I do not believe that having 1/10 th voice or 1/millionth voice changes anything.
    Your vote (or non-vote) must be ordered to common good. That’s all.

    I am sympathetic to your arguments but I do not see how you escape the conclusion
    ” the government is completely illegitimate and need not be obeyed”.

    You must not mind John Wright’s –he is rather fond of hurling anathemas all over and he does a lot of posts and he is unlikely to read very carefully.

  • vishmehr24 :
    I do not believe that having 1/10 th voice or 1/millionth voice changes anything.

    I explained why they are different, and why that difference pertains to whether or not there is objectively proportionate reason to act under the principle of double effect, in this post.

    I am sympathetic to your arguments but I do not see how you escape the conclusion
    ” the government is completely illegitimate and need not be obeyed”.

    A lot of people say that but nobody shows their work. To show their work, someone would have to start from “Voting is remote material cooperation with evil, and there is objectively no proportionate reason to justify it as a personal individual act in our current conditions” and show how they deduce from that that “the government is completely illegitimate and need not be obeyed in anything.”

    I think one reason nobody shows their work is that many consider the latter a necessary condition of the former. But there is no reason to think that unless voting is not what it pretends to be: unless it is a mandatory loyalty oath as opposed to freely given consent of the governed.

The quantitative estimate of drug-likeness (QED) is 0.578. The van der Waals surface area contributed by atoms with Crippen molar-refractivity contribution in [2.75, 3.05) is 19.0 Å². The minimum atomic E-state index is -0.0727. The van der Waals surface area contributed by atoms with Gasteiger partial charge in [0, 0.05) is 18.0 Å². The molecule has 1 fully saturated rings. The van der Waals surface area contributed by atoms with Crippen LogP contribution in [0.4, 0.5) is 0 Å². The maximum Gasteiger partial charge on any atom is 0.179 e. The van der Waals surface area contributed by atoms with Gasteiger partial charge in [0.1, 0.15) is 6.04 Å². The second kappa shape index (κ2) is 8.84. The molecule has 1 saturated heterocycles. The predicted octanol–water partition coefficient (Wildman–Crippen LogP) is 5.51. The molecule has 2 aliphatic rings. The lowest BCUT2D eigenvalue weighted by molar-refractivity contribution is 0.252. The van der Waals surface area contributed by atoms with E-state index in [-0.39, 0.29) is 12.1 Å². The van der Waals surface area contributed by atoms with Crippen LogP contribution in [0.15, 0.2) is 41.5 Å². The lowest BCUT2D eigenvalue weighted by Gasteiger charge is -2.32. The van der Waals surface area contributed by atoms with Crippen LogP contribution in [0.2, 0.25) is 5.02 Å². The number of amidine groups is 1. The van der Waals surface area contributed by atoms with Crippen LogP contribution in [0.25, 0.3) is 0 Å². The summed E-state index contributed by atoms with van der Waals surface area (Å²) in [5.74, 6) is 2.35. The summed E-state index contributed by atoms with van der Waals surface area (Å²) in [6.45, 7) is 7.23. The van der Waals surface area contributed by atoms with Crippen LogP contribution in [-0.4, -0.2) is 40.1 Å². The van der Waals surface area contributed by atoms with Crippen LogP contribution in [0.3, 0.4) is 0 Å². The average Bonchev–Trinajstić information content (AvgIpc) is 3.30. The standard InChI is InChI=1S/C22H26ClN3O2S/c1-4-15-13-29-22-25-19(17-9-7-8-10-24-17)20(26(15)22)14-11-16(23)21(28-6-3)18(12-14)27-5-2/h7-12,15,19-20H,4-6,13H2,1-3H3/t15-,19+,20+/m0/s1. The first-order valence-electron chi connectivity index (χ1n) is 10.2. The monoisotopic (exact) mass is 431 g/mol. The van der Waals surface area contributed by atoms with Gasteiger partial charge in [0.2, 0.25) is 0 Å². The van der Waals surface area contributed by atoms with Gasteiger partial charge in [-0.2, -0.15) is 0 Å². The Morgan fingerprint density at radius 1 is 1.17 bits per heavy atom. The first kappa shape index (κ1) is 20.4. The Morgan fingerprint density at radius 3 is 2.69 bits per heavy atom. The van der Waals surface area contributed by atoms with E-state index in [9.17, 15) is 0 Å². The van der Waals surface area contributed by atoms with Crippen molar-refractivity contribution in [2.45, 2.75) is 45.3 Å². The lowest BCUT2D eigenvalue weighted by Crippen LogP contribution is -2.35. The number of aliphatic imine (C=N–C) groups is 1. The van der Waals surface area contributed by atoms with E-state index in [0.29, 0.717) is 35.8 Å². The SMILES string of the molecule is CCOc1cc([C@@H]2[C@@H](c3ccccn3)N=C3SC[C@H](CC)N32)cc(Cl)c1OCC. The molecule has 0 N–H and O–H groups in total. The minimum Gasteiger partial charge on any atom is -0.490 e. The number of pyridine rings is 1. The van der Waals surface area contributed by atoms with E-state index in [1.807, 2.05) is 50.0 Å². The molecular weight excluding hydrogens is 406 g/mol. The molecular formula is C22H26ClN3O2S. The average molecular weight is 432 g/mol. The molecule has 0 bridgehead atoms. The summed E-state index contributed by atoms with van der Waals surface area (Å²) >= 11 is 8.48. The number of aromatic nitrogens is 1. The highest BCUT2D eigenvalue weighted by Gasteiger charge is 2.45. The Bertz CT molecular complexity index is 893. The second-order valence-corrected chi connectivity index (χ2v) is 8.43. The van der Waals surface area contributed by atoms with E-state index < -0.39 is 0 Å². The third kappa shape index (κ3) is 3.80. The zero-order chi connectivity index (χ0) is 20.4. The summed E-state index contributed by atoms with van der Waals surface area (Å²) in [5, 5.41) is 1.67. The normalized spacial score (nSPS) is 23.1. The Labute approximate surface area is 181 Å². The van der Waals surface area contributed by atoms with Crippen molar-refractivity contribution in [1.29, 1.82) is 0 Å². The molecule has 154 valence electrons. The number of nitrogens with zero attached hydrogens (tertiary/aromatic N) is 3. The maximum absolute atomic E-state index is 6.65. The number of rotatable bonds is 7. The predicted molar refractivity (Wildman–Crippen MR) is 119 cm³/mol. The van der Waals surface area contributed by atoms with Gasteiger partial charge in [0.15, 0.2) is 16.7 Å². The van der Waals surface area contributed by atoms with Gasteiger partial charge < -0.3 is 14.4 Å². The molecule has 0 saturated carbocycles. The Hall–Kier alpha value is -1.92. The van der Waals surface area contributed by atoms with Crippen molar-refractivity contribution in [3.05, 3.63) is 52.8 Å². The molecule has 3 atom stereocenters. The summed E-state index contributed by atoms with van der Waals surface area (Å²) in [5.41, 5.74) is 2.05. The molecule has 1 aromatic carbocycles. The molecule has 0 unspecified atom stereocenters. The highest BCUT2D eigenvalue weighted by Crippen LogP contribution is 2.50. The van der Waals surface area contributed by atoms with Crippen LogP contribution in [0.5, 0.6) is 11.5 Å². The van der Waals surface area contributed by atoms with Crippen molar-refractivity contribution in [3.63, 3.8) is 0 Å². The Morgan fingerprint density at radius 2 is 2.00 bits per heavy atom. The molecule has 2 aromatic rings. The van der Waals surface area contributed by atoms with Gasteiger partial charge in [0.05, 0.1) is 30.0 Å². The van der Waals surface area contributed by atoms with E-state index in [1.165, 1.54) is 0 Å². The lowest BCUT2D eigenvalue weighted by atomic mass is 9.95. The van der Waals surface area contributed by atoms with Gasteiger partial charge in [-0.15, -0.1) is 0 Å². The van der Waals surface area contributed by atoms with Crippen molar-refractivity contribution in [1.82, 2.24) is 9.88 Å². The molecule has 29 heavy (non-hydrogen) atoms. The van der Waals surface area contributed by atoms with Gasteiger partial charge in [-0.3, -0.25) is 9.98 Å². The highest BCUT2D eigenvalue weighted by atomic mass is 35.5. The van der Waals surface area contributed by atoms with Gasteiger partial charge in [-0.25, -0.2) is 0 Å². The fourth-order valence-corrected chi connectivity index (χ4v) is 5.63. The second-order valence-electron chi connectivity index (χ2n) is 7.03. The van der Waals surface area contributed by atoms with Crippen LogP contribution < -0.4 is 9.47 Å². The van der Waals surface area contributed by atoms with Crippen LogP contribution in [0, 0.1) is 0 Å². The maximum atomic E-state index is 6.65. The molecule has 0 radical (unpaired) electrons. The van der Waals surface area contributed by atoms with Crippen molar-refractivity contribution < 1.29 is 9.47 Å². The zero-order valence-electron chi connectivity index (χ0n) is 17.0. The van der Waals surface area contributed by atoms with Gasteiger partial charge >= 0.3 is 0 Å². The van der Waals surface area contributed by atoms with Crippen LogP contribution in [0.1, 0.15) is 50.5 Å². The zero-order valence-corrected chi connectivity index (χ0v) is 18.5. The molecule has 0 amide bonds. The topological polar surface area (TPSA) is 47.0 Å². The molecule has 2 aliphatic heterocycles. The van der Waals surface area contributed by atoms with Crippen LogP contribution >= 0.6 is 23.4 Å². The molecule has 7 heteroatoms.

So either there exists no proportionate reason to do it (my view), or it is a form of lie (if people who treat it as an obligatory loyalty oath are correct) and we shouldn’t do it because lying is intrinsically evil.

  • Proph says:

    I am sympathetic to your arguments but I do not see how you escape the conclusion
    ” the government is completely illegitimate and need not be obeyed”.

    Really, you don’t see it at all? (I think this kind of sentiment ratifies ZC’s claims regarding the ritual importance assigned to the act of voting which is radically greater than its actual, proportional, mathematical importance).

    It’s pretty simple to me. Voting is a non-mandatory act of personal endorsement of the governing consensus, which we aren’t obliged to offer and the withholding of which in itself does nothing to delegitimate that consensus, especially when you understand legitimacy as essentially entailing authority and authority as being an objective fact that exists independent of people’s perceptions of it.

    So not voting on ZC’s principles amounts, essentially, to saying “I would prefer that things not be as they are” (where “things” includes both our current government and the broader political consensus sustaining it). His preference in no way changes the fact that the current government is legitimate and authoritative, and that to disobey it requires a good deal more than personal preference, as outlined in the just war theory, not the least of which is a real substantive chance of success.